A lot of American TV dramas use a writers' room to brainstorm plot and structure [a process knowing as breaking the story]. There's one writer in charge - the showrunner - who is responsible for maintaining and protecting the creative vision of the series being built in the room. Often the showrunner originated the series, but not always.
The showrunner hires other writers to help them break individual stories in the room. Once these are sufficiently developed, the episodes are assigned to one of the writers [or writing partnerships] in the room to work up into a treatment [or scene by scene breakdown]. Once that's nailed, the writer or partnership script the episode - but the final draft of that script is almost always by or given a polish by the showrunner.
[You can read a lot more about writers' rooms, how they work and what can go wrong in a fascinating roundtable discussion here. You can see the writers' room in action for The Sarah Connor Chronicles here and here. Warning: these YouTube clips contain spoilers for both seasons of the show.]
Alas, when you're developing the script for a new putative TV drama of your own devising, you don't have the luxury of a writers' room to help break the story - you have to do your own heavy lifting. You have to find the voice of the show, the tone, the storytelling approach, the narrative format, the characters, the sequence of events, the shape of the structure - the everything, in other words.
I'm working on a new pilot script for a returning drama series at the moment. Having already spent a lot of time thinking about my core characters and my basic concept, I've devoted much of the last week to breaking the story for my first ep. Now, if it was a show that followed one main protagonist with a supporting cast of characters, that might have been a little easier. But why make things easy, right?
I decided to write a show about three main characters, each with their own story strands. Each character has a thematic plotline that develops across the first ep, along with a bunch of smaller subplots that pop at various points. Right now, I don't know which character will emerge with the big A story. I've got my suspicions, but I'm leaving wiggle room in case one of them demands the spotlight.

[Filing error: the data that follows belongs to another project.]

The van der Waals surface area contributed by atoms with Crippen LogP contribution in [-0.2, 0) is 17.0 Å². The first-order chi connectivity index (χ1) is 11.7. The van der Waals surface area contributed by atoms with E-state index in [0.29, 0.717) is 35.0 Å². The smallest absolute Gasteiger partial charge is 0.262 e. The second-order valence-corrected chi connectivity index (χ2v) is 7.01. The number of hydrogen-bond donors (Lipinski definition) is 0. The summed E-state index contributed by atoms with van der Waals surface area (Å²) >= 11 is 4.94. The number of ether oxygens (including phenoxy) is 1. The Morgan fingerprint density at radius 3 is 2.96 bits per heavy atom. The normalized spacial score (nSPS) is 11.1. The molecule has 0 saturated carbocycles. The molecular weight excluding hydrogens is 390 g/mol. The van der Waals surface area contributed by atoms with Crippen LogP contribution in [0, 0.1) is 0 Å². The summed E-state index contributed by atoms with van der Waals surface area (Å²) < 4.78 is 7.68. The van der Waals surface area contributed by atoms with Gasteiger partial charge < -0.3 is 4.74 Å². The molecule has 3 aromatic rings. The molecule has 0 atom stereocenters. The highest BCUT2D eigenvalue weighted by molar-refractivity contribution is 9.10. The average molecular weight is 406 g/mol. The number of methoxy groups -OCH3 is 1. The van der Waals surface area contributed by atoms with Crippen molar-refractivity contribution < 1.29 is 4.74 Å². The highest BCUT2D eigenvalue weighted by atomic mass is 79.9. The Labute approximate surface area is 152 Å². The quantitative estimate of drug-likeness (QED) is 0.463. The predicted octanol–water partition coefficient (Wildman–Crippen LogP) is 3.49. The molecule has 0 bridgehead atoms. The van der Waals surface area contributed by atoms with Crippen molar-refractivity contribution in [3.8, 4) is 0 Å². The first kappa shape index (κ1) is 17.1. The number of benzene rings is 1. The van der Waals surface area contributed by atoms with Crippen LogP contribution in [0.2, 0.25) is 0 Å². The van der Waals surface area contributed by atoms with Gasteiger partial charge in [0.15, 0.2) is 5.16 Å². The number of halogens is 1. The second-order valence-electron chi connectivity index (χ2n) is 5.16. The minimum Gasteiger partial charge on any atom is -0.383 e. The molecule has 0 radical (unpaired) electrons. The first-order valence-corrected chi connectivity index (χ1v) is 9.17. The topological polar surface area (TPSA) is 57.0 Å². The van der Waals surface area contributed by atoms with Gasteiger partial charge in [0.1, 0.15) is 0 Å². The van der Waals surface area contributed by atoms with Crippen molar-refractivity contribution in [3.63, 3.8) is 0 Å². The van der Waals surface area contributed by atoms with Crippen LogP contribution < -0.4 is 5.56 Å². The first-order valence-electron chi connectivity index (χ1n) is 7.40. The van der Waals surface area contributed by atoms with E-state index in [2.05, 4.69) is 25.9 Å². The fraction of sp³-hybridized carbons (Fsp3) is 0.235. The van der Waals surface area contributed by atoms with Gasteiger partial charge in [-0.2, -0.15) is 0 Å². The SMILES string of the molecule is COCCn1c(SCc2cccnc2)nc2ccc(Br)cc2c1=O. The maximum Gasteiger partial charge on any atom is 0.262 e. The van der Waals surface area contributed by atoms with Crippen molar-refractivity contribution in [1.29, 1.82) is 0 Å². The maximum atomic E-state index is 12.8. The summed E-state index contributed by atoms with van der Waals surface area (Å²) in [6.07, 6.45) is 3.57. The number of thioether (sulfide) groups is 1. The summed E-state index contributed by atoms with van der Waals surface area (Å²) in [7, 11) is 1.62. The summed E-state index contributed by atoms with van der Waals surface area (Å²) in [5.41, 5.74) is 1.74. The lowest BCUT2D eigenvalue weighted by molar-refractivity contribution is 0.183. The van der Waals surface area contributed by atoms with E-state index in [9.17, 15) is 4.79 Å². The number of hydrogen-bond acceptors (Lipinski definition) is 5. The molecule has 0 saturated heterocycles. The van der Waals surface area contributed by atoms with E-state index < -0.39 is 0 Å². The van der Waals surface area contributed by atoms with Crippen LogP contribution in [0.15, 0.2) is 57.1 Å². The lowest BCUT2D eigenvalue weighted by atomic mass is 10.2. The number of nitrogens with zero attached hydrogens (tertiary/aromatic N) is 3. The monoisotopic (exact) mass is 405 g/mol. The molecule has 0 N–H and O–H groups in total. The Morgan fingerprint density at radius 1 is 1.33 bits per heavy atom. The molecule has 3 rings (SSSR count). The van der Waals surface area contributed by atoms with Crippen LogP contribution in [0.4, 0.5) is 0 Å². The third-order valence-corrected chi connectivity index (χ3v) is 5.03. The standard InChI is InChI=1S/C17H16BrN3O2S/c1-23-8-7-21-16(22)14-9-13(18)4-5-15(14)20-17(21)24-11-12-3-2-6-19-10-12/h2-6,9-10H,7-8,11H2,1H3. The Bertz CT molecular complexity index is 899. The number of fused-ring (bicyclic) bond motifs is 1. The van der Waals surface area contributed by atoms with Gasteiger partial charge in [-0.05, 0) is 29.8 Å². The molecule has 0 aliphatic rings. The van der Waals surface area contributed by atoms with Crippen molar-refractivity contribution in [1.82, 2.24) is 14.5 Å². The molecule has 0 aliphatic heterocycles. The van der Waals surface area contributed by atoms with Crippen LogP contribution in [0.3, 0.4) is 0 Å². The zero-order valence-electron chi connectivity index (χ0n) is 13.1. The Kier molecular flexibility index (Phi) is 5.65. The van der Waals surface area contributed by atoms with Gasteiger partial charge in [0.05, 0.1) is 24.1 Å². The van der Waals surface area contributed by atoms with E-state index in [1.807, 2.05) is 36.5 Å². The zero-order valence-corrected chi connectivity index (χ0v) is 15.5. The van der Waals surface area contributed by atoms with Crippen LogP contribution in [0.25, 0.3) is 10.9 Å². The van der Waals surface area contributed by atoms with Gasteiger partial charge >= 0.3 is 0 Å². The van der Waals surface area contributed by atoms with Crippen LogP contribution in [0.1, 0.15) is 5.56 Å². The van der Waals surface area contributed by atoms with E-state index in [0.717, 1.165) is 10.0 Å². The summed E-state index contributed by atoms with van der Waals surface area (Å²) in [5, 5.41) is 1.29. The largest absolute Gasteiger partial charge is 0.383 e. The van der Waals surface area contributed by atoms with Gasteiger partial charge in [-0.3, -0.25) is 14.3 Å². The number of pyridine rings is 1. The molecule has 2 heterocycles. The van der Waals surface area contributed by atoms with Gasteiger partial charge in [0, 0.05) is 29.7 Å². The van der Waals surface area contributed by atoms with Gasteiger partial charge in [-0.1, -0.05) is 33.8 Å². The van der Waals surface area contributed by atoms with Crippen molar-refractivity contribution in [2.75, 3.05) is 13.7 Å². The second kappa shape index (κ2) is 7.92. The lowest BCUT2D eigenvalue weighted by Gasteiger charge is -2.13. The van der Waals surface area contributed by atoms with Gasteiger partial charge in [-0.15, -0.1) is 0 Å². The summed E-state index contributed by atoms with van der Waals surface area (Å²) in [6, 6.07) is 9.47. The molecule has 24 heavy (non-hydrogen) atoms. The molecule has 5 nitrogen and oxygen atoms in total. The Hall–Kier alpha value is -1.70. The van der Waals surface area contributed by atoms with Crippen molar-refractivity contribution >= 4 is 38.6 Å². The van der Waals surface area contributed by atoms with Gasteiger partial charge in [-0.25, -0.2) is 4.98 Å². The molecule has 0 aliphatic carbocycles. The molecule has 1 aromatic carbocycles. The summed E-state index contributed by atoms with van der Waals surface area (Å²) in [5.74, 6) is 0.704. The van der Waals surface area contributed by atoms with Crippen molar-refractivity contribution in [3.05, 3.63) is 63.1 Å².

So I've been juggling my three core characters and all the incidents they encounter during the one day covered by the first ep. To make things a little easier for myself, I've colour-coded the characters. [I know, I know, this displays an Adrian Mole level of anal retention on my part - such is life.] Anyway, Lorna's story beats are orange, Grace got pink and Tahira got orange. Makes it easier to keep track.
Next I wrote each character's story beats on to coloured Post-It notes. As a rule, I try to keep each note down to six words. If you can't describe the vital elements in six words, you've got more than one beat on a Post-It. [I fail spectacularly at this, by the way.] Next, the really fun part - sticking all the Post-Its to a whiteboard and arranging them into order. Then rearranging them, again and again.
In the picture above, you can see an in-progress version of my whiteboard for the ep I'm developing at the moment. It's moved on a lot since this photo was taken, but you get the idea. I'm not claiming this system is original, foolproof or a work of genius [I wish!], but it seems to work for me. Some people use colour coded index cards and a pin board, others prefer to use an iPad and an app called Corkulous.
After much rearranging of notes, I'm about ready to transfer my plot points into a Word document - effectively a beat sheet for the first ep. From there I'll be working the elements up into a scene by scene, once I've figured out where and when each scene happens [not to mention emotional beats that happen around plot points]. All before I get to write a word of script. Oh well, respect the process. Onwards!
Thanks David, that is v. helpful!
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